I takes a really good writer to turn the personal into something of relevance to others. Those who can, have a great tool because nothing convinces more than a personal narrative, no better way to get an opinion, a perspective, an argument, a sentiment across than through the first person voice. But it’s also a tricky instrument. It doesn’t take much to taint its ability to touch the reader. Subjective experience is relevant to the extent it tells us something insightful. About either the experienced, or about how experiencers, in general, maybe not universal, but at least representative of particular kinds of people, (can) respond to what triggered their experience. But the ego document kinda first person voice, that only oozes the individual hang-ups, frustrations, and fancies of the writer, but doesn’t transmit anything beyond that, doesn’t evoke wonder, open up new vistas, or elicit the questioning of assumptions, is, well, boring, even annoying.
I don’t want to bore, let alone annoy you, so no race report.
Therefore just some thoughts about the experience and the experiencer, by way of wrap up for my 2014 Mustang Trail Race scrapbook.
I feared disappointment. Mustang is undoubtedly a hyped destination, and I might not be the most blasé experiencer of Nepal mountainscapes, I am getting close. But I was blown away by the landscape, the villages, the trails, and the company. Apparently Mustang is much more powerful than any hype effect.
How well I did in the rankings reflects two realities that any non-Nepalese runner needs to contend with. Given the abilities of other members, position 10 or 11 would have been a fair reflection of where I fitted in. I finished in 7th place, because I had acclimatised (altitude is a major determinant of how one fares in this race) a bit before starting the race, and I was lucky to avoid any illness (no serious cold, nor the runs), or maybe my body is still used the Nepalese micro-fauna.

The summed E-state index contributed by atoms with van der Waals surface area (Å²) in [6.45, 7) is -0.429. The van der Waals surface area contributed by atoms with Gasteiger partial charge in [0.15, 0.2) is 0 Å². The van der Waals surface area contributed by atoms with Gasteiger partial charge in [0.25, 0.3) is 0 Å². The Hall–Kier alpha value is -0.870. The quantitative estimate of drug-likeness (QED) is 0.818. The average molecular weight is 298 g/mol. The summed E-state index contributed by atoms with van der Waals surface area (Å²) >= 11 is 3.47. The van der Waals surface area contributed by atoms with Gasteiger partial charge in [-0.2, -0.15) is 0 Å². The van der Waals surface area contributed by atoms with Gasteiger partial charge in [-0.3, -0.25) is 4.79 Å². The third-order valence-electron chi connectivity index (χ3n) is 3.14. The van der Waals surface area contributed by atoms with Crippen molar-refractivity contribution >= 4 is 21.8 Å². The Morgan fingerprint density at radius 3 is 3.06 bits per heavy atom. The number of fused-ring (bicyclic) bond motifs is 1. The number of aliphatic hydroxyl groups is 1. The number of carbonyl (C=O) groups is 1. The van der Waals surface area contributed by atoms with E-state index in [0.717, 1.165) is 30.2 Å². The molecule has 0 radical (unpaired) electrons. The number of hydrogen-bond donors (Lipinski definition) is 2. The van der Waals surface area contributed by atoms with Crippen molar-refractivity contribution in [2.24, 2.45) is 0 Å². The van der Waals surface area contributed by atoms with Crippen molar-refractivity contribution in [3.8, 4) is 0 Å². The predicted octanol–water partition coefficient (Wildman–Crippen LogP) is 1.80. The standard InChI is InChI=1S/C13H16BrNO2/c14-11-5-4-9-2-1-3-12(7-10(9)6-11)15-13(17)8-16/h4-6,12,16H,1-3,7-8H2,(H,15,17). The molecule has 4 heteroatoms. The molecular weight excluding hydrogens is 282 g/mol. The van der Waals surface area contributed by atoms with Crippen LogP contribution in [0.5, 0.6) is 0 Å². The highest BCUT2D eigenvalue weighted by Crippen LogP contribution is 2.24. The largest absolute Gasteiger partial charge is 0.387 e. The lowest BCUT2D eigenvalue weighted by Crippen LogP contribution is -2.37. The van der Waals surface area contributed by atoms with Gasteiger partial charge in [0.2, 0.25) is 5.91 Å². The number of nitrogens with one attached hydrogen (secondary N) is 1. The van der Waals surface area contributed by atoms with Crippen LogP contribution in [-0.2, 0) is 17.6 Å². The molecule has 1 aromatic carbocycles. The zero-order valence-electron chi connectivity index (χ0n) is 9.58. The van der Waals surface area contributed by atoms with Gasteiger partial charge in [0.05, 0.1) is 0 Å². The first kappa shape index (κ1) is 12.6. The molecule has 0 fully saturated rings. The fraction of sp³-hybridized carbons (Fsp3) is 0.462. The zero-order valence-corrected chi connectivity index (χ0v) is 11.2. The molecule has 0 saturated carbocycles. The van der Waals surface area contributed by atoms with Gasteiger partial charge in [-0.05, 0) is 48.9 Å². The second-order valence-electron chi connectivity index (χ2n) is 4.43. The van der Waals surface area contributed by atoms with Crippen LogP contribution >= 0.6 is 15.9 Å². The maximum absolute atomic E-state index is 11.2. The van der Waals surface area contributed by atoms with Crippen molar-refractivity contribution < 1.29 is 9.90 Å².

Apart from giving me a head start re acclimatizing to the Upper Mustang altitudes, the couple of days on trails further South were also a big bonus in terms of the experience of diversity. The Transhimalayan desert-like environment of the race location is a world away from the sub-tropical cloud forests and other Himalayan landscapes of my walk-in, and the contrast added to my experience of the villages and canyons of Mustang. Some pictures from that walk-in:
What I learned during this multi-stage race was that some environments are just too amazing, interesting, overwhelming, breath-taking, to use as race locations, unless the organizer comes up with some smart innovations that allow participants for whom the competition really matters (which in any event like this is not all, but certainly the majority, including myself), sufficient moments of being engaged with their environment, beyond the next foot placing that is. What on earth would otherwise be the point?